Andrew Carnegie and the Age of Steel (History Channel, 1997) - Video Guide and Teacher Tools | Student Handouts
 
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Empires of Industry: Andrew Carnegie and the Age of Steel (1997)
U.S. History > American Industrial Revolution > American Industrial Revolution Books and Films
 
 
Empires of Industry: Andrew Carnegie and the Age of Steel (History Channel, 1997) - Review and Guide for History Teachers Length: 50 minutes

Age appropriateness: This documentary, part of the History Channel's "Empires of Industry" series, is not officially rated in the United States. It is safe for students of all ages to watch. The content is most appropriate for students in grades 7 through 12. Scroll down for discussion and review questions, as well as a list of names and vocabulary terms.

Accuracy: The information contained in this brief video is highly accurate. There are numerous interviews with leading historians as well as with museum personnel (on-site). Complex processes and events are explained in ways that students can easily understand. This documentary encompasses the entire history of the steel industry in the United States, from colonial times to the present day.

My biggest criticism is that this film, apart from a brief segment on the Homestead Strike, somewhat glosses over the rise of labor unions in the late 1800s. Unsafe working conditions, low wages, etc., are hardly mentioned at all. Monopolies are likewise glossed over. If this is the only video your kids watch about the American Industrial Revolution, they will be left with a very one-sided point-of-view.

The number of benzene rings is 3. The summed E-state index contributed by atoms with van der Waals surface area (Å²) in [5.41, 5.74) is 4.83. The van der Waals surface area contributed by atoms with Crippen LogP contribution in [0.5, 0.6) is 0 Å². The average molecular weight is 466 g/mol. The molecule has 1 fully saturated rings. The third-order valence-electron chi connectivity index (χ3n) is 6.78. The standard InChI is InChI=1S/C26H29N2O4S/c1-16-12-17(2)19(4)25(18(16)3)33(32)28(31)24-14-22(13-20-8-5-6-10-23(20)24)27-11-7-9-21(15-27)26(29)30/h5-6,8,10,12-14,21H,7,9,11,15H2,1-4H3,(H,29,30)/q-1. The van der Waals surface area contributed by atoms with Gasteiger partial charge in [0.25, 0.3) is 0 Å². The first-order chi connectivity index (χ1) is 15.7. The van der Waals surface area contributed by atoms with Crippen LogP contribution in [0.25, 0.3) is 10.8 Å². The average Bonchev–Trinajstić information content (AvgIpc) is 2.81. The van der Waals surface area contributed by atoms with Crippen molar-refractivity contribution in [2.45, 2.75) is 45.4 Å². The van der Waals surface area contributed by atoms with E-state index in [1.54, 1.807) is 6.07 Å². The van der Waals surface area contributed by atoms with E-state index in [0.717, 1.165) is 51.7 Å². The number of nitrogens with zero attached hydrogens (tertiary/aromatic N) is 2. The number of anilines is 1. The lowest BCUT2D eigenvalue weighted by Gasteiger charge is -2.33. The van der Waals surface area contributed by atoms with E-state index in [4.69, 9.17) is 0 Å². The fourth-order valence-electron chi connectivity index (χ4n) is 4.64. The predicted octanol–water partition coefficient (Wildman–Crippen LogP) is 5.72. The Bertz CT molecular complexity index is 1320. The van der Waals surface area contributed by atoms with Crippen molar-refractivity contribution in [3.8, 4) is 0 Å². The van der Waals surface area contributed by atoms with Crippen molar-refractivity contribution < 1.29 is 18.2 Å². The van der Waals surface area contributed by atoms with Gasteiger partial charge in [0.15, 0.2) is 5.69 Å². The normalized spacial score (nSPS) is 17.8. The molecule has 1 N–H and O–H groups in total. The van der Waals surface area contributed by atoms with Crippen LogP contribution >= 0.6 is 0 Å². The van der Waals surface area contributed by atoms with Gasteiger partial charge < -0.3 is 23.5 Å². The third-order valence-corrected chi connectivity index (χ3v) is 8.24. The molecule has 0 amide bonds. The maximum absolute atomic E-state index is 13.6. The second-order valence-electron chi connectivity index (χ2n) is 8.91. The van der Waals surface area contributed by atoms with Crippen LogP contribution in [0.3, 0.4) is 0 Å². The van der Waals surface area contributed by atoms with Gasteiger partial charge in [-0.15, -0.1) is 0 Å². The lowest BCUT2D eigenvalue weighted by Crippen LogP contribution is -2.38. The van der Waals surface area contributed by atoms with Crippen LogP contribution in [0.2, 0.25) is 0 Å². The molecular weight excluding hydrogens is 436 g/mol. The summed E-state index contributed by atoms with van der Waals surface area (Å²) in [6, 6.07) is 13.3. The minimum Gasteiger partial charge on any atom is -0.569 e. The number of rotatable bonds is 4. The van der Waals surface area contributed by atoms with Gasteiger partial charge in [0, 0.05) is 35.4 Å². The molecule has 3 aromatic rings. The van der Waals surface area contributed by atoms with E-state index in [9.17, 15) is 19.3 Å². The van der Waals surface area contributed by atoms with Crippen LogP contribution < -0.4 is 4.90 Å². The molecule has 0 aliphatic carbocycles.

"Andrew Carnegie and the Age of Steel" is part of the "Empires of Industry" television series that ran on the History Channel in the 1990s. This video is divided into five sections: (1) Iron Works, (2) Genius, (3) Strife, (4) Merging, and (5) Rebirth.
 
 
 
 
Names and vocabulary terms: Andrew Carnegie, bellows, blast furnace, charcoal, Charles M. Schwab, continuous casting, David Thomas, Elbert Henry Gary, Gilded Age, Henry Bessemer, Henry Frick, indentured servants, industrial barons, iron, iron horse, iron ore, J.P. Morgan, John Winthrop the Younger, labor unions, manifest destiny, mill, mini-mills, pig iron, Pinkerton Detective Agency, production, raw materials, scrap iron, skyscraper, Social Darwinism, steel, strike, technology, trust, U.S. Steel Corporation

Discussion and review questions: (1) What role did John Winthrop the Younger play in colonial iron production? (2) Where does the term pig iron come from? (3) Describe the plantation system of iron production. (4) Who developed the hot blast process? (5) Describe Andrew Carnegie's work during the Civil War. (6) What did Henry Bessemer contribute to iron production? (7) What Illinois city was rebuilt between 1875 and 1890 following a massive fire? (8) What Pennsylvania city led the nation in steel production in the late 1800s? (9) How long was the standard work week in steel mills during the late 1800s? (10) Who was Henry Frick? (11) Describe the Homestead Strike. (12) Describe the deal struck between Andrew Carnegie and J.P. Morgan. (13) What Indiana city was founded by U.S. Steel in 1906? (14) How did the Great Depression affect the American steel industry? (15) How did World War II affect the American steel industry? (16) What was life like for steel workers in the 1950s and 1960s? (17) What do you imagine that the American steel industry will be like ten years from now?

Answers: 1. Answers will vary. 2. The iron was poured into floor grooves that resembled pig feeding troughs. 3. Answers will vary. 4. David Thomas. 5. Answers will vary. 6. Bessemer process. 7. Chicago. 8. Pittsburgh. 9. Eighty-four hours. 10. He worked for Andrew Carnegie during the Homestead Strike. 11. Answers will vary. 12. Answers will vary. 13. Gary, Indiana. 14. It had a negative impact. 15. It had a positive impact. 16. They were highly unionized, with excellent pay and benefits. 17. Answers will vary
 
 
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"Andrew Carnegie and the Age of Steel" Video Review Publication Date for Citation Purposes: June 15, 2012